Earnings Credit Allowance (ECA) vs Earnings Credit Rate (ECR)


 

If your company performs a high number of banking transactions, you know how quickly the monthly and per-transaction fees can add up. Fortunately, there are ways to reduce or cover those costs.

One way to offset banking fees is through an Earnings Credit Allowance (ECA). An Earnings Credit Rate (ECR) is the rate applied to an account balance. It’s typically slightly less than the current market interest rate or tied to the price of low-risk government bonds. The ECR is calculated on noninterest-bearing accounts. The resulting Earnings Credit Allowance (ECA) can be used to cover the costs or fees incurred from the bank. It is not a cash offering, nor are the earnings taxable.

Balance X ECR = ECA

Monthly ECA - Gross Monthly Service Charges = Net Earnings Credit/Deficit

In a nutshell, depending on the balance kept in your account, the earned credit allowance can significantly reduce the amount you pay on transaction fees or may cover them completely.

The ECA is calculated daily, applied automatically to cover banking fees for that account, and is visible on the monthly account analysis statements. Whereas interest earned on any account is taxable, an earnings credit is not considered income. Any excess of earned credit disappears, so it’s important to work with the bank’s client services to find the best mix of accounts to minimize your costs and maximize your earnings.

The History of ECR

Banks were previously prevented from offering interest on commercial demand deposit accounts during the Great Depression under Regulation Q1. It was a way to encourage companies to invest in other interest-earning or value-appreciating alternatives instead of depositing cash in banks. The banks created the earnings credit to help retain customers, offering them a way to offset banking fees. Banks are no longer prevented from offering interest on commercial demand deposit accounts. But the earnings credit continues to be an option banks offer business customers.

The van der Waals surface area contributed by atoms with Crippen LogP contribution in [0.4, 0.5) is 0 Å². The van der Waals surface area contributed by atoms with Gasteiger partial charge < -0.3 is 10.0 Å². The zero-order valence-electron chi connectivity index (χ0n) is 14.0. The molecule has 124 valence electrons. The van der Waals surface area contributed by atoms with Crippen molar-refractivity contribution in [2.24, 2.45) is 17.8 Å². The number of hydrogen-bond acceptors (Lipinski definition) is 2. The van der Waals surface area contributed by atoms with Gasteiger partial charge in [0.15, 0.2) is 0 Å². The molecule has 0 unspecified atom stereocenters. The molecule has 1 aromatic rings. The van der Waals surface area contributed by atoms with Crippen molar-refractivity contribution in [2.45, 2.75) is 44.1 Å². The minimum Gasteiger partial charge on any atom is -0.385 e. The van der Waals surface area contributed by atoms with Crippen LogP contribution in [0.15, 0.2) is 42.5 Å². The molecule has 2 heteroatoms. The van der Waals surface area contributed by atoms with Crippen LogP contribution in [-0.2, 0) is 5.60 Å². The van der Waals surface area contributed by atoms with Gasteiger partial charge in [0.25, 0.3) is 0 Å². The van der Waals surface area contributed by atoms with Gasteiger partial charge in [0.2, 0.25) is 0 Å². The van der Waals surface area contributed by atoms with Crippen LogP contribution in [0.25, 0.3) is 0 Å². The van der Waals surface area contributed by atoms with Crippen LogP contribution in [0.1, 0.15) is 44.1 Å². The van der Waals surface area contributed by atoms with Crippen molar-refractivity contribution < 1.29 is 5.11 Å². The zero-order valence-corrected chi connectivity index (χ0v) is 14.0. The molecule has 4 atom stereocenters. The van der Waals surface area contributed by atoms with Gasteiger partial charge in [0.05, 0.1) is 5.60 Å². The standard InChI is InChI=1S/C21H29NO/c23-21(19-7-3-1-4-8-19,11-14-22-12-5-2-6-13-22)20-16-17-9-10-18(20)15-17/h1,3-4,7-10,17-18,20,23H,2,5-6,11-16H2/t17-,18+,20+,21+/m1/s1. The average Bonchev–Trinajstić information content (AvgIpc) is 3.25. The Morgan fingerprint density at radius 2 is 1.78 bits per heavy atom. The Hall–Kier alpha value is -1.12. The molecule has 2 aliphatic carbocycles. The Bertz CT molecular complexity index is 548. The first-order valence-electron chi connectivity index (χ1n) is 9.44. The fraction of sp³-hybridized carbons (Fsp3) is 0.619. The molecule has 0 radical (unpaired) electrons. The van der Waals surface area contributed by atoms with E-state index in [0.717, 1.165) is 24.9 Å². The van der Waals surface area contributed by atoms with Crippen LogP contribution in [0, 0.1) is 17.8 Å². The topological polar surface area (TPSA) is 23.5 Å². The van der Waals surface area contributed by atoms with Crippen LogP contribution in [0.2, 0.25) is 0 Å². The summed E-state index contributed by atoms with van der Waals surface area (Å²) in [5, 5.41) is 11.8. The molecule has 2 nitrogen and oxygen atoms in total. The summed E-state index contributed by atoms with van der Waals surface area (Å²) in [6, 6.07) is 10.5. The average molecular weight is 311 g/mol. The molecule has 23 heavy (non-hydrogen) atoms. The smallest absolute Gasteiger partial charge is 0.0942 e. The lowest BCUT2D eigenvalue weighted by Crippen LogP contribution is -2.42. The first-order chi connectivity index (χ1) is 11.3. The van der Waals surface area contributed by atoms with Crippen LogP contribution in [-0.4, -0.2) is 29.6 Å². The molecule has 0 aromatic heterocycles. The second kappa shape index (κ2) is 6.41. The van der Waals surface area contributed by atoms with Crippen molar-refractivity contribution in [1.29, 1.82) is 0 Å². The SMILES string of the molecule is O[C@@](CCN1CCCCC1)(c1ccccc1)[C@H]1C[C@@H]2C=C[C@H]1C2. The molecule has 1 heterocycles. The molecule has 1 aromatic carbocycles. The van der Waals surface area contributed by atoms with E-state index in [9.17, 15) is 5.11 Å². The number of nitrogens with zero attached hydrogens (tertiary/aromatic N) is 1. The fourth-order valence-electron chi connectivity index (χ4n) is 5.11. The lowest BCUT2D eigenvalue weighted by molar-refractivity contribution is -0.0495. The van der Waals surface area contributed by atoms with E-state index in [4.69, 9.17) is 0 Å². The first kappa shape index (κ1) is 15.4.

How ECR is paired with an Analyzed Checking Account

As mentioned, the ECR is applied to balances kept in a noninterest-bearing account, such as an Analyzed Business Checking account. This type of account is designed for businesses with significant transaction volume. An Analyzed Business Checking account also comes with treasury management services to satisfy a variety of payment collection, disbursement, and processing needs. Plus, it provides custom reporting and account reconciliation. Treasury management strategies are essential for managing your cash position. Coupled with an earnings credit allowance to offset banking and treasury management fees, it’s a winning combination for your business.

To find out more about how you can establish an Analyzed Business Checking account and offset fees with an applied ECR, please contact the Axos Commercial Banking team at 844-205-0249.

Footnote

1. Will Kenton, “What Is Regulation Q?” Investopedia, updated November 1, 2019

Related Articles

View All

Earnings Credit Allowance (ECA) vs Earnings Credit Rate (ECR)